Jobs: I used to think about selling 1,000,000 computers a year, but it was just a thought. When it actually happens, it’s a totally different thing. So it was, “Holy shit, it’s actually coming true!” But what’s hard to explain is that this does not feel like overnight. Next year will be my tenth year. I had never done anything longer than a year in my life. Six months, for me, was a long time when we started Apple. So this has been my life since I’ve been sort of a free-willed adult. Each year has been so robust with problems and successes and learning experiences and human experiences that a year is a lifetime at Apple. So this has been ten lifetimes.
Playboy: Do you know what you want to do with the rest of this lifetime?
Jobs: There’s an old Hindu saying that comes into my mind occasionally: “For the first 30 years of your life, you make your habits. For the last 30 years of your life, your habits make you.” As I’m going to be 30 in February, the thought has crossed my mind.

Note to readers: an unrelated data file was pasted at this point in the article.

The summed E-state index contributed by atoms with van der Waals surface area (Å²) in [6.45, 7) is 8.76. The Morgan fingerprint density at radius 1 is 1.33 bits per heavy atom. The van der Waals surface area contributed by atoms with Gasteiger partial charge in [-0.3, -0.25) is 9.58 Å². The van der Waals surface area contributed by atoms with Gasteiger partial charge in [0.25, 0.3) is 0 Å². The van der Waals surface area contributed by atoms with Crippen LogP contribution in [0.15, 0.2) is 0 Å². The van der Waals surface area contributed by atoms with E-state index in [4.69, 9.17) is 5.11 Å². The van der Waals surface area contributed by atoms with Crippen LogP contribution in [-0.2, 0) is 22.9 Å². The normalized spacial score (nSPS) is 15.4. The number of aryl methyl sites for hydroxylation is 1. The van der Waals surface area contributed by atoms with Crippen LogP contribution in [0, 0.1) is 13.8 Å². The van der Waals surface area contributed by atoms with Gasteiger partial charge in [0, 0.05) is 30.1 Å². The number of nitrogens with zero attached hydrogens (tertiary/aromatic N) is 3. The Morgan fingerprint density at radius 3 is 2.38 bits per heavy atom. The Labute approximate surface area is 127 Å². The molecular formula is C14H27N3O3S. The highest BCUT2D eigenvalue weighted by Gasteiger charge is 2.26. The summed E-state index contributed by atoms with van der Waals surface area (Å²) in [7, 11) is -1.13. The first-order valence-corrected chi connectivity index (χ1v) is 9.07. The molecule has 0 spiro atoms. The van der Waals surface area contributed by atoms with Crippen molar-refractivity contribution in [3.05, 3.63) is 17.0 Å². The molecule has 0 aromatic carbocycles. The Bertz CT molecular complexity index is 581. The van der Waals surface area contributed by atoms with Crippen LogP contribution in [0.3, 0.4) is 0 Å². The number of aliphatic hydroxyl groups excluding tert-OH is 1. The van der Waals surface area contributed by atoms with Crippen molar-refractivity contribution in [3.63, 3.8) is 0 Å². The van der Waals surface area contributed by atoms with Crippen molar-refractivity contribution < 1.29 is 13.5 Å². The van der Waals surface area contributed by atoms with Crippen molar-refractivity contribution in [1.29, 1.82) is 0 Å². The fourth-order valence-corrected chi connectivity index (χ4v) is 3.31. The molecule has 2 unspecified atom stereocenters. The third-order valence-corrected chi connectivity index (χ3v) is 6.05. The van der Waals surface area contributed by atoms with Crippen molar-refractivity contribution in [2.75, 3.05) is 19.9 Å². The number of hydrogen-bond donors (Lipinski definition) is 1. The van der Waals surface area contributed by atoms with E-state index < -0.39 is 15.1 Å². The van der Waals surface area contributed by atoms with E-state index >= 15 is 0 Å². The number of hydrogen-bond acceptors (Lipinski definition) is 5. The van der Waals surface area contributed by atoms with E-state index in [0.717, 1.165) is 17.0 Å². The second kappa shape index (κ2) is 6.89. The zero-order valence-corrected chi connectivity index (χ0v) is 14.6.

Jobs: And I’m not sure. I’ll always stay connected with Apple. I hope that throughout my life I’ll sort of have the thread of my life and the thread of Apple weave in and out of each other, like a tapestry. There may be a few years when I’m not there, but I’ll always come back. And that’s what I may try to do. The key thing to remember about me is that I’m still a student. I’m still in boot camp. If anyone is reading any of my thoughts, I’d keep that in mind. Don’t take it all too seriously. If you want to live your life in a creative way, as an artist, you have to not look back too much. You have to be willing to take whatever you’ve done and whoever you were and throw them away. What are we, anyway? Most of what we think we are is just a collection of likes and dislikes, habits, patterns. At the core of what we are is our values, and what decisions and actions we make reflect those values. That is why it’s hard doing interviews and being visible: As you are growing and changing, the more the outside world tries to reinforce an image of you that it thinks you are, the harder it is to continue to be an artist, which is why a lot of times, artists have to go, “Bye. I have to go. I’m going crazy and I’m getting out of here.” And they go and hibernate somewhere. Maybe later they re-emerge a little differently.